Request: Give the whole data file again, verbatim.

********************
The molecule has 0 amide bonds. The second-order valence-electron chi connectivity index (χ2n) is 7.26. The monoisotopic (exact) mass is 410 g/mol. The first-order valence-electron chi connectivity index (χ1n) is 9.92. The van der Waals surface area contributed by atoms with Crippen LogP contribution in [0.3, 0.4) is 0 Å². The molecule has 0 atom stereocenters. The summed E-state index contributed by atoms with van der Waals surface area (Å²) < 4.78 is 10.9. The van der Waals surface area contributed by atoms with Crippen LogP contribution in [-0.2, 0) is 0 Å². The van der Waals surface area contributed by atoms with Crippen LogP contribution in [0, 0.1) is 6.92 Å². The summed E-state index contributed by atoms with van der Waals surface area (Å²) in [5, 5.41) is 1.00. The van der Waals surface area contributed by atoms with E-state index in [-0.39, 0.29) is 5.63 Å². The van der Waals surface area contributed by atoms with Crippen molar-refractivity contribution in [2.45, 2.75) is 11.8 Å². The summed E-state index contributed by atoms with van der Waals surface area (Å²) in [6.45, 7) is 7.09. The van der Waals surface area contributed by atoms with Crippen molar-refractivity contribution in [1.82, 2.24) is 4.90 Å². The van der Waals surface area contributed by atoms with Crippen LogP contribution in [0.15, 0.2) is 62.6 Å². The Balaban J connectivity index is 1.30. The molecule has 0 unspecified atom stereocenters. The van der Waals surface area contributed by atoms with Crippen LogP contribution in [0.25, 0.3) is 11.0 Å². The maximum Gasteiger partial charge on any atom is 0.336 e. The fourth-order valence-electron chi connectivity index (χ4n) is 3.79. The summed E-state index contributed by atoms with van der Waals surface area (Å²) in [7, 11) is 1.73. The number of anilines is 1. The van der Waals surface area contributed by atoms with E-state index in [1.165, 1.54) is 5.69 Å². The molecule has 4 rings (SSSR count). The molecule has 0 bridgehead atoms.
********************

The molecule has 0 amide bonds. The second-order valence-electron chi connectivity index (χ2n) is 7.26. The monoisotopic (exact) mass is 410 g/mol. The first-order valence-electron chi connectivity index (χ1n) is 9.92. The van der Waals surface area contributed by atoms with Crippen LogP contribution in [0.3, 0.4) is 0 Å². The molecule has 0 atom stereocenters. The summed E-state index contributed by atoms with van der Waals surface area (Å²) < 4.78 is 10.9. The van der Waals surface area contributed by atoms with Crippen LogP contribution in [-0.2, 0) is 0 Å². The van der Waals surface area contributed by atoms with Crippen LogP contribution in [0, 0.1) is 6.92 Å². The summed E-state index contributed by atoms with van der Waals surface area (Å²) in [5, 5.41) is 1.00. The van der Waals surface area contributed by atoms with E-state index in [-0.39, 0.29) is 5.63 Å². The van der Waals surface area contributed by atoms with Crippen molar-refractivity contribution in [2.45, 2.75) is 11.8 Å². The summed E-state index contributed by atoms with van der Waals surface area (Å²) in [6.45, 7) is 7.09. The van der Waals surface area contributed by atoms with Crippen molar-refractivity contribution in [1.82, 2.24) is 4.90 Å². The van der Waals surface area contributed by atoms with Crippen LogP contribution in [0.15, 0.2) is 62.6 Å². The Balaban J connectivity index is 1.30. The molecule has 0 unspecified atom stereocenters. The van der Waals surface area contributed by atoms with Crippen LogP contribution in [0.25, 0.3) is 11.0 Å². The maximum Gasteiger partial charge on any atom is 0.336 e. The fourth-order valence-electron chi connectivity index (χ4n) is 3.79. The summed E-state index contributed by atoms with van der Waals surface area (Å²) in [7, 11) is 1.73. The number of anilines is 1. The van der Waals surface area contributed by atoms with E-state index in [1.165, 1.54) is 5.69 Å². The molecule has 4 rings (SSSR count). The molecule has 0 bridgehead atoms.